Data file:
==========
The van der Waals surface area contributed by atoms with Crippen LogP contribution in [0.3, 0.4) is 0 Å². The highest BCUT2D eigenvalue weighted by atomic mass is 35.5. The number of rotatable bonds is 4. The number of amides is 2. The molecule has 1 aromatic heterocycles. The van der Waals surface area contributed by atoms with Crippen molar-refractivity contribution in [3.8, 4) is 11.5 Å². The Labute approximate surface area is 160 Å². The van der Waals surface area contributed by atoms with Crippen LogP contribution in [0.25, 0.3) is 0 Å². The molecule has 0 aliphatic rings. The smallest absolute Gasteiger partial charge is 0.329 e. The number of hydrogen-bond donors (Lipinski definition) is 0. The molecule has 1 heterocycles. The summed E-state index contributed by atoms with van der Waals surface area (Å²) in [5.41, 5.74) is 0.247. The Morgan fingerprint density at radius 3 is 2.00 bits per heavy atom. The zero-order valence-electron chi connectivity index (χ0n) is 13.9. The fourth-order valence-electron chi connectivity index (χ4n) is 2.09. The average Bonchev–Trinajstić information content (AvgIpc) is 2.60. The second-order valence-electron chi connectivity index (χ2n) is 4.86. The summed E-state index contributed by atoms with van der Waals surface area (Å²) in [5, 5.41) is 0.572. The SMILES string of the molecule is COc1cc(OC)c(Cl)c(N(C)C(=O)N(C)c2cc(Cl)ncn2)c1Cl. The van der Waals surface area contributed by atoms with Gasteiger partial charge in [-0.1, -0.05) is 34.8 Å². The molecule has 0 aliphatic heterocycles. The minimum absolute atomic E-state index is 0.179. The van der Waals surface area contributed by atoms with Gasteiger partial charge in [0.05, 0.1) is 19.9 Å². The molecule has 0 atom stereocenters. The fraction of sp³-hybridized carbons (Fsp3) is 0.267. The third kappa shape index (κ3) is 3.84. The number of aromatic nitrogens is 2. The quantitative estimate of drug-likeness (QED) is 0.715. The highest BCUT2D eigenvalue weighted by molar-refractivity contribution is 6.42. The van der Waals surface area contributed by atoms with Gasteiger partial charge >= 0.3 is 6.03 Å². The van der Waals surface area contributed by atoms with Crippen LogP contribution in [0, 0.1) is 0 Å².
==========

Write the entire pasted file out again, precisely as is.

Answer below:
The van der Waals surface area contributed by atoms with Crippen LogP contribution in [0.3, 0.4) is 0 Å². The highest BCUT2D eigenvalue weighted by atomic mass is 35.5. The number of rotatable bonds is 4. The number of amides is 2. The molecule has 1 aromatic heterocycles. The van der Waals surface area contributed by atoms with Crippen molar-refractivity contribution in [3.8, 4) is 11.5 Å². The Labute approximate surface area is 160 Å². The van der Waals surface area contributed by atoms with Crippen LogP contribution in [0.25, 0.3) is 0 Å². The molecule has 0 aliphatic rings. The smallest absolute Gasteiger partial charge is 0.329 e. The number of hydrogen-bond donors (Lipinski definition) is 0. The molecule has 1 heterocycles. The summed E-state index contributed by atoms with van der Waals surface area (Å²) in [5.41, 5.74) is 0.247. The Morgan fingerprint density at radius 3 is 2.00 bits per heavy atom. The zero-order valence-electron chi connectivity index (χ0n) is 13.9. The fourth-order valence-electron chi connectivity index (χ4n) is 2.09. The average Bonchev–Trinajstić information content (AvgIpc) is 2.60. The second-order valence-electron chi connectivity index (χ2n) is 4.86. The summed E-state index contributed by atoms with van der Waals surface area (Å²) in [5, 5.41) is 0.572. The SMILES string of the molecule is COc1cc(OC)c(Cl)c(N(C)C(=O)N(C)c2cc(Cl)ncn2)c1Cl. The van der Waals surface area contributed by atoms with Gasteiger partial charge in [-0.1, -0.05) is 34.8 Å². The molecule has 0 aliphatic heterocycles. The minimum absolute atomic E-state index is 0.179. The van der Waals surface area contributed by atoms with Gasteiger partial charge in [0.05, 0.1) is 19.9 Å². The molecule has 0 atom stereocenters. The fraction of sp³-hybridized carbons (Fsp3) is 0.267. The third kappa shape index (κ3) is 3.84. The number of aromatic nitrogens is 2. The quantitative estimate of drug-likeness (QED) is 0.715. The highest BCUT2D eigenvalue weighted by molar-refractivity contribution is 6.42. The van der Waals surface area contributed by atoms with Gasteiger partial charge >= 0.3 is 6.03 Å². The van der Waals surface area contributed by atoms with Crippen LogP contribution in [0, 0.1) is 0 Å².